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California Analysts Doubt Highway Patrol Aircraft Need

Credit: Scott Loftesness / Flickr

A California Highway Patrol helicopter sits on a tarmac.

LOS ANGELES — The California Highway Patrol's fleet of airplanes and helicopters may be getting old, but state lawmakers should not fund the purchase of replacements until the state police force justifies why it needs 26 new aircraft, according to the independent Legislative Analyst's Office.

The recommendation came Thursday, when the office released its review of Gov. Jerry Brown's 2014-15 transportation budget proposal.

Currently, 19 of the CHP's 30 aircraft have flown more than 10,000 hours - when maintenance becomes costly and some aircraft risk being unsafe, according to Brown's budget spokesman, HD Palmer. He called the replacement plan a "safety-driven request."

The CHP has said it wants to downsize to 26 aircraft, and lawmakers approved $17 million in the current budget to start the process by buying three helicopters and one plane. None has yet been acquired.

Photo by Sandhya Dirks

Gov. Jerry Brown spoke at a news conference in San Diego on the day he released his $155 billion proposed budget for 2014-15.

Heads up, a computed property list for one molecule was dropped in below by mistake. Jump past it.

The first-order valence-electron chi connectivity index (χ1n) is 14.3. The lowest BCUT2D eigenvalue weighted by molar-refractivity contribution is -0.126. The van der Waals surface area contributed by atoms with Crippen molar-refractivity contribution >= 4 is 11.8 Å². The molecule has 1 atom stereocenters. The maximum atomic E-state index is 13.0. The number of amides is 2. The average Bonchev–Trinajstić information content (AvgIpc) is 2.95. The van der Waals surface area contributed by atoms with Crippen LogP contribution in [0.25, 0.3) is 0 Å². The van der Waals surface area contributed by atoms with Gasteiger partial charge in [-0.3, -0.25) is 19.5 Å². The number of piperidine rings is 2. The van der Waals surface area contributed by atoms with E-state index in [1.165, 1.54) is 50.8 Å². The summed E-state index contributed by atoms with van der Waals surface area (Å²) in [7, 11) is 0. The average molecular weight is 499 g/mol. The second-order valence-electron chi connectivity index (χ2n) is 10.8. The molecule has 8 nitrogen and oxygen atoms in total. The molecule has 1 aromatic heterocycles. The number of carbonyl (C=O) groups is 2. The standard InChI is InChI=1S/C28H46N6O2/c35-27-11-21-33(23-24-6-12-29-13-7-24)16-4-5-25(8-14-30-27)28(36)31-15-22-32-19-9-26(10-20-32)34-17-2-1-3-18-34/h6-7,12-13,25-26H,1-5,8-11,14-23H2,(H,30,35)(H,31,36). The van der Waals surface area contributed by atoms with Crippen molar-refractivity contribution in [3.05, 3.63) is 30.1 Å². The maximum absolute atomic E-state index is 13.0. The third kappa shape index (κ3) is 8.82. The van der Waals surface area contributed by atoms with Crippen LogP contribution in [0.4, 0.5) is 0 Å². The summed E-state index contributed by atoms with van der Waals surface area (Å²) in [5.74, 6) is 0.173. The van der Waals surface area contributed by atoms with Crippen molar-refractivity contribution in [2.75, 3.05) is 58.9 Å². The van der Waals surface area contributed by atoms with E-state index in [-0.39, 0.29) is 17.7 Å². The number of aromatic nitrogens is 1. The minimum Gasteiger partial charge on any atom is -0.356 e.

In his proposal for the budget year that starts July 1, Brown requested $16 million to replace two planes and two helicopters.

The analyst's office wrote that the CHP has not justified why 26 would be the right number, "particularly given limited resources and the high cost to purchase, operate, and maintain the aircraft."

The office also suggested that the CHP could ask local law enforcement agencies which rely on CHP aircraft, sometimes because their own tight budgets meant a cut in their own fleets, to reimburse CHP for some costs.

The aircraft are used for a range of missions, including patrolling electrical and water infrastructure, emergency response, and enforcement of speed limits. Each aircraft costs about $2 million annually to operate and maintain.

The CHP deferred comment to Palmer, though a spokesman said the agency's helicopters are used in harsh environments such as deserts, where sand can cause problems, as well as in national parks where the CHP conducts search and rescues under an agreement with the federal government.

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